By Moses Bean
Christmas celebrates not just the incredible love and peace of the almighty God, but also the amazing revelation of who he is. We worship him in spirit for the joy of his salvation, and we worship him in truth for the profound beauty of his name. We do not stir up our emotions in a fog of mystical babble; rather, the clear truth so enthralls us that all the world’s ills fade away.
For to us a child is born
To us a son is given;
and the government shall be upon His shoulder,
and his name shall be called
Wonderful Counselor, Mighty God,
Everlasting Father, Prince of Peace.
But how could Jesus simultaneously be the son of God and the Everlasting Father? And if you consider that the Holy Spirit is specifically sent to counsel us, we might have in these verses a hint (though only a hint) of the triune nature of God. How is this possible? A common complaint about Christianity is that the doctrine of the Trinity is irrational, but nothing could be further from the truth. In fact, a careful examination of it reveals deep resonance with the very nature of rationality itself.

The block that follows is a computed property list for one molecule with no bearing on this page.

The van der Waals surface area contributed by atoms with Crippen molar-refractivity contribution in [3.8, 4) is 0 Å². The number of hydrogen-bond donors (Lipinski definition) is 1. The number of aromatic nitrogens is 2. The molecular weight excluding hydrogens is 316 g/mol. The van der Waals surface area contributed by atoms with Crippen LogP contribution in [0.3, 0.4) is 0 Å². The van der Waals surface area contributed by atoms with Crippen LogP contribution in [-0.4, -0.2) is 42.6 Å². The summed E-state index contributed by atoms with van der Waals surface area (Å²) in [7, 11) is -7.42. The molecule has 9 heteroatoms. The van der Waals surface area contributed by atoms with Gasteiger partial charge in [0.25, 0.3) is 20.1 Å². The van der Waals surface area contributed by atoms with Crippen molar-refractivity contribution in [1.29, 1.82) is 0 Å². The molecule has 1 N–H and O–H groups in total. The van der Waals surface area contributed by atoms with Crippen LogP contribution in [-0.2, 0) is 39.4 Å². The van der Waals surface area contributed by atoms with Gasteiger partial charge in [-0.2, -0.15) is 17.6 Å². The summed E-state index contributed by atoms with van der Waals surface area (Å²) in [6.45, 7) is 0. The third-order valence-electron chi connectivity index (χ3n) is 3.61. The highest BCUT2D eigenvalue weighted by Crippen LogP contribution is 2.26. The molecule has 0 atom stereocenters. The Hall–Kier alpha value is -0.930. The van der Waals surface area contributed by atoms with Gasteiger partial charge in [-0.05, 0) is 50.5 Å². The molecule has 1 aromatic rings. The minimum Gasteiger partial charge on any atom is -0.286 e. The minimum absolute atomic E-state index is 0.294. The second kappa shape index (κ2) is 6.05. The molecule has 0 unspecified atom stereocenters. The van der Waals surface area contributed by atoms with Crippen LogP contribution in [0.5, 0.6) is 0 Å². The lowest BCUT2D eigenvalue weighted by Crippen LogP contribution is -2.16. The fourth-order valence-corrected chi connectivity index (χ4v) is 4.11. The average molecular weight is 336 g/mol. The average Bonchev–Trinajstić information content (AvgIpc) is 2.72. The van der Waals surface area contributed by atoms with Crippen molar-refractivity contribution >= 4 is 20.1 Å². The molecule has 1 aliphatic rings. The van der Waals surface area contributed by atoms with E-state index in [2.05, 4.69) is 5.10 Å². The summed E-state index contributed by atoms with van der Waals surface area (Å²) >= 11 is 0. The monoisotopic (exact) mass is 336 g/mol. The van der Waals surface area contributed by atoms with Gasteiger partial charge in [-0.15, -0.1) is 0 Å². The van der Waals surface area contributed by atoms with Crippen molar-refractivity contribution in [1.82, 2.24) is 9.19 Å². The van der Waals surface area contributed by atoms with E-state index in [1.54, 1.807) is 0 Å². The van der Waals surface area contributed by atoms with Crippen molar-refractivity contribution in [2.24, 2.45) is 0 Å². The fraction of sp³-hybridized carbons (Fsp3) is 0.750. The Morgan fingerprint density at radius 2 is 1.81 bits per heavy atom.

The doctrine of the Trinity can be summed up as follows: “God eternally exists as three persons, Father, Son, and Holy Spirit, yet he is one God.” (Wayne Grudem, Systematic Theology, p. 226) Although this is not explicitly stated in the Bible, many scriptures, such as Isaiah 9:6, point to it, and taken altogether make it very clear. So it is important simply because it summarizes Biblical truth—a truth that is radically proclaimed with the incarnation of God in Christ Jesus.
Searching for Analogies
But how do we understand it? Many popular analogies fall far too short. For example, to compare the three persons of God to the three forms of water—liquid, solid, and gas—does not represent that there is only one God or that he is intelligent. Similarly, to compare God to a man who can simultaneously be seen as a farmer, a mayor, and a father is more illustrative of the heresy called modalism. “This analogy is very deficient because there is only one person doing these three activities at different times, and the analogy cannot deal with the personal interaction among the members of the Trinity.” (Grudem, pp. 241)